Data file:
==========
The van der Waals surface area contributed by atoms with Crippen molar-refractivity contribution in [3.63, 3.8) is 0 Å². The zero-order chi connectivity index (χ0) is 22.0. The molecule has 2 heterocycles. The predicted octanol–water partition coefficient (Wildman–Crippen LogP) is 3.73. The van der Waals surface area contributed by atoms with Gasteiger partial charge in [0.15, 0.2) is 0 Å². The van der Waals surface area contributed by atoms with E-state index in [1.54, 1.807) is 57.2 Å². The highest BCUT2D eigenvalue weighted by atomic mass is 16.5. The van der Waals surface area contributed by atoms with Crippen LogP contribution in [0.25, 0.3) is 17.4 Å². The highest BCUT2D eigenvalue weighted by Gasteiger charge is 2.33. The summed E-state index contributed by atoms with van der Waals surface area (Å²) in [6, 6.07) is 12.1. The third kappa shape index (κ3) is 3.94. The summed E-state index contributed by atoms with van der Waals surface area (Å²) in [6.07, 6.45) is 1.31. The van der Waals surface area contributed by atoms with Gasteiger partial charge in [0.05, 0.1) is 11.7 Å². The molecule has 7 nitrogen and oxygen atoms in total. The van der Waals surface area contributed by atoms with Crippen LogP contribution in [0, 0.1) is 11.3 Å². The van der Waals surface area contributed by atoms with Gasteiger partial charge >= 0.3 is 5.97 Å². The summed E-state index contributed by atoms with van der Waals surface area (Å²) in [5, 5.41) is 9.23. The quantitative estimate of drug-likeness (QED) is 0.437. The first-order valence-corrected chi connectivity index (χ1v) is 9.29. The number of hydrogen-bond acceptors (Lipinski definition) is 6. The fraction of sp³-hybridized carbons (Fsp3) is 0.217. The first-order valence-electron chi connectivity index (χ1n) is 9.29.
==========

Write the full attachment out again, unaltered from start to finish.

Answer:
The van der Waals surface area contributed by atoms with Crippen molar-refractivity contribution in [3.63, 3.8) is 0 Å². The zero-order chi connectivity index (χ0) is 22.0. The molecule has 2 heterocycles. The predicted octanol–water partition coefficient (Wildman–Crippen LogP) is 3.73. The van der Waals surface area contributed by atoms with Gasteiger partial charge in [0.15, 0.2) is 0 Å². The van der Waals surface area contributed by atoms with E-state index in [1.54, 1.807) is 57.2 Å². The highest BCUT2D eigenvalue weighted by atomic mass is 16.5. The van der Waals surface area contributed by atoms with Crippen LogP contribution in [0.25, 0.3) is 17.4 Å². The highest BCUT2D eigenvalue weighted by Gasteiger charge is 2.33. The summed E-state index contributed by atoms with van der Waals surface area (Å²) in [6, 6.07) is 12.1. The third kappa shape index (κ3) is 3.94. The summed E-state index contributed by atoms with van der Waals surface area (Å²) in [6.07, 6.45) is 1.31. The van der Waals surface area contributed by atoms with Gasteiger partial charge in [0.05, 0.1) is 11.7 Å². The molecule has 7 nitrogen and oxygen atoms in total. The van der Waals surface area contributed by atoms with Crippen LogP contribution in [0, 0.1) is 11.3 Å². The van der Waals surface area contributed by atoms with Gasteiger partial charge >= 0.3 is 5.97 Å². The summed E-state index contributed by atoms with van der Waals surface area (Å²) in [5, 5.41) is 9.23. The quantitative estimate of drug-likeness (QED) is 0.437. The first-order valence-corrected chi connectivity index (χ1v) is 9.29. The number of hydrogen-bond acceptors (Lipinski definition) is 6. The fraction of sp³-hybridized carbons (Fsp3) is 0.217. The first-order valence-electron chi connectivity index (χ1n) is 9.29.